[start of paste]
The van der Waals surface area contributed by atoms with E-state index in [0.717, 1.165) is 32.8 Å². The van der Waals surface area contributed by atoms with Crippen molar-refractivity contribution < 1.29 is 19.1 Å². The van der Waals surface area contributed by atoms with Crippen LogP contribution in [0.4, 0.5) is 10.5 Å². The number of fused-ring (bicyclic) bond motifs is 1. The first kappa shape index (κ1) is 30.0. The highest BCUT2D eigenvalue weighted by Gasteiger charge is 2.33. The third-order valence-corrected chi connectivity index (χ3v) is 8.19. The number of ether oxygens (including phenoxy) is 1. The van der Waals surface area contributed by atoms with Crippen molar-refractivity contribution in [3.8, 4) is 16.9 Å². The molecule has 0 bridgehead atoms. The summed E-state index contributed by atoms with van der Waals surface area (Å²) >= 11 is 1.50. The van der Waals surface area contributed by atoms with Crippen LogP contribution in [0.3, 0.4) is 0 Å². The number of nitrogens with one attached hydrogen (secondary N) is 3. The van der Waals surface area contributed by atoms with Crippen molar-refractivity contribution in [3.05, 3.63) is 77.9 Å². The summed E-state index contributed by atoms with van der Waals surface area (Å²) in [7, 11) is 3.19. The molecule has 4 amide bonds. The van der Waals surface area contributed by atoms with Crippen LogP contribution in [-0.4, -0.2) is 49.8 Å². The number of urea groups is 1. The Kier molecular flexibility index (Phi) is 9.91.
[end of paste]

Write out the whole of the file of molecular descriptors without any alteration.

The van der Waals surface area contributed by atoms with E-state index in [0.717, 1.165) is 32.8 Å². The van der Waals surface area contributed by atoms with Crippen molar-refractivity contribution < 1.29 is 19.1 Å². The van der Waals surface area contributed by atoms with Crippen LogP contribution in [0.4, 0.5) is 10.5 Å². The number of fused-ring (bicyclic) bond motifs is 1. The first kappa shape index (κ1) is 30.0. The highest BCUT2D eigenvalue weighted by Gasteiger charge is 2.33. The third-order valence-corrected chi connectivity index (χ3v) is 8.19. The number of ether oxygens (including phenoxy) is 1. The van der Waals surface area contributed by atoms with Crippen molar-refractivity contribution in [3.8, 4) is 16.9 Å². The molecule has 0 bridgehead atoms. The summed E-state index contributed by atoms with van der Waals surface area (Å²) >= 11 is 1.50. The van der Waals surface area contributed by atoms with Crippen LogP contribution in [0.3, 0.4) is 0 Å². The number of nitrogens with one attached hydrogen (secondary N) is 3. The van der Waals surface area contributed by atoms with Crippen molar-refractivity contribution in [3.05, 3.63) is 77.9 Å². The summed E-state index contributed by atoms with van der Waals surface area (Å²) in [7, 11) is 3.19. The molecule has 4 amide bonds. The van der Waals surface area contributed by atoms with Crippen LogP contribution in [-0.4, -0.2) is 49.8 Å². The number of urea groups is 1. The Kier molecular flexibility index (Phi) is 9.91.